A Providence, Rhode Island resident alleges Sprague Operating Resources has unlawfully allowed noxious odors to escape into neighborhoods adjacent to its oil and natural gas facility as a result of “inadequate” emissions containment efforts.
According to the 14-page suit, the odors emanating from the petroleum storage facility operator and natural gas, coal and gasoline wholesaler’s plant are the subject of frequent complaints from those in the nearby area, who describe the smell as, among other harsh descriptors, an unpleasant “fuel burning, chemical odor.”
The plaintiff claims she’s “often unable to open” her windows due to the odors. According to the suit, numerous residents within the “class area” have contacted the plaintiff’s counsel with documentation of the noxious odors they attribute to the defendant’s petroleum storage operations.
The lawsuit alleges Sprague Operating Resources has “intentionally, recklessly, willfully, wantonly, maliciously, grossly and negligently failed to properly construct, maintain and operate the facility,” and is responsible for the invasion of noxious odors onto the plaintiff and proposed class members’ properties.
Per the suit, those residing around the defendant’s facility have reported there are days on which they cannot open their windows in light of the “terrible” “acidy smell” resembling gasoline. Further, some residents have reported choosing on occasion to stay at another location instead of their homes, while others report visitors cannot gather outside, due to the smell. Another putative class member relayed to the plaintiff’s counsel that the smell resembles “oil or tar burning…” that made “you want to hold your nose,” according to the suit.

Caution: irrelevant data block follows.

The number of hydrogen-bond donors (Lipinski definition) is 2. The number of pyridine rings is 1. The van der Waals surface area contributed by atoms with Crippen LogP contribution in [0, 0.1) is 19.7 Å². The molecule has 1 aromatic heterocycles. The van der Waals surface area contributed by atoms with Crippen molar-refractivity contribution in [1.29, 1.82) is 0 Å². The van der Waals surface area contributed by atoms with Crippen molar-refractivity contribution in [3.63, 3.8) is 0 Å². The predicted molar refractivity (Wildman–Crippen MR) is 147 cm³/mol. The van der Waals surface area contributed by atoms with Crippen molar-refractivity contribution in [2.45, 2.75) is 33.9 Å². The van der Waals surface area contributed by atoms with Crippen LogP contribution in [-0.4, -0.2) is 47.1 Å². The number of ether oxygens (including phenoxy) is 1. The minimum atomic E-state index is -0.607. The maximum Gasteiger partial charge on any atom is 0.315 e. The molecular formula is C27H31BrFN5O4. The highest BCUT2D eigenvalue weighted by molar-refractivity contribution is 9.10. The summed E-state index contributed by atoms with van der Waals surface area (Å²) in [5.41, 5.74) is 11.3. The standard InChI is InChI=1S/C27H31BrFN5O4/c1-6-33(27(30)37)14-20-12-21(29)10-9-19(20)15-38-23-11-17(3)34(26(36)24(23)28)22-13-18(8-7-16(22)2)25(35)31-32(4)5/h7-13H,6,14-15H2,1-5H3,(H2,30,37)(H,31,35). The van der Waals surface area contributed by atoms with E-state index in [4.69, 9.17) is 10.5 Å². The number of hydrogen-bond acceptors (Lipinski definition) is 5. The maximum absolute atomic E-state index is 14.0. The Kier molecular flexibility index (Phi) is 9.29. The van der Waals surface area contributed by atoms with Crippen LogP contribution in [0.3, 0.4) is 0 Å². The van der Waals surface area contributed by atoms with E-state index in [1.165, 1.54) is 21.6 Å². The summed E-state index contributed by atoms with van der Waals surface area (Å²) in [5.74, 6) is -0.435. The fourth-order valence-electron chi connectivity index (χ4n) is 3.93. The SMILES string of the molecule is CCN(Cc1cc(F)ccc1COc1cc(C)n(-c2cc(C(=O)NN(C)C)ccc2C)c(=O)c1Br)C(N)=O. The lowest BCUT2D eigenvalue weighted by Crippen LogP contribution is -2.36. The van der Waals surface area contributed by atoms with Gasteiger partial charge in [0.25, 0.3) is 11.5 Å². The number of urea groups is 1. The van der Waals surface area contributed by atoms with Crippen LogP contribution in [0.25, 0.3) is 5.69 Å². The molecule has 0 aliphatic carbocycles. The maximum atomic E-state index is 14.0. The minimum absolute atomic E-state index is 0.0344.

As the case tells it, the defendant possesses a well-documented administrative record of noxious odor incidents. For instance, there were “in excess of 100” citizen complaints filed between February 2018 and February 2020 with the Rhode Island Department of Environmental Management (RIDEM) regarding the smell drifting from the defendant’s facility, the lawsuit says. In May 2019, the RIDEM issued a notice of violation to Sprague due to its release of “. . . air contaminants which creates an objectionable odor beyond the property line” of the company’s facility, the case shares.
The Rhode Island Attorney General stepped in on January 28, 2020, submitting a letter to the defendant’s counsel over continuous complaints of the noxious odor “unreasonably interfering with the health, safety, peace, comfort and convenience of the community,” the lawsuit adds.
As a result of the noxious emissions problem, the United States Environmental Protection Agency required Sprague to enter into a consent decree in which the company agreed to pay civil penalties due in part to its operation of the petroleum facility, the complaint continues.
All told, those living near Sprague’s facility have suffered “serious discomfort” and the loss of use and enjoyment of their properties due to the odors produced by the company’s operations, the plaintiff alleges.
“The noxious odors emitted from the facility are offensive, would be offensive to a reasonable person of ordinary health and sensibilities, and have caused property damage,” the suit relays, noting the area around Sprague’s facility is home to “a wide range of commercial and recreational activities” in addition to residences.
The lawsuit looks to cover those who own or rent residential property within one mile of Sprague Operating Resources’ Providence, Rhode Island facility.
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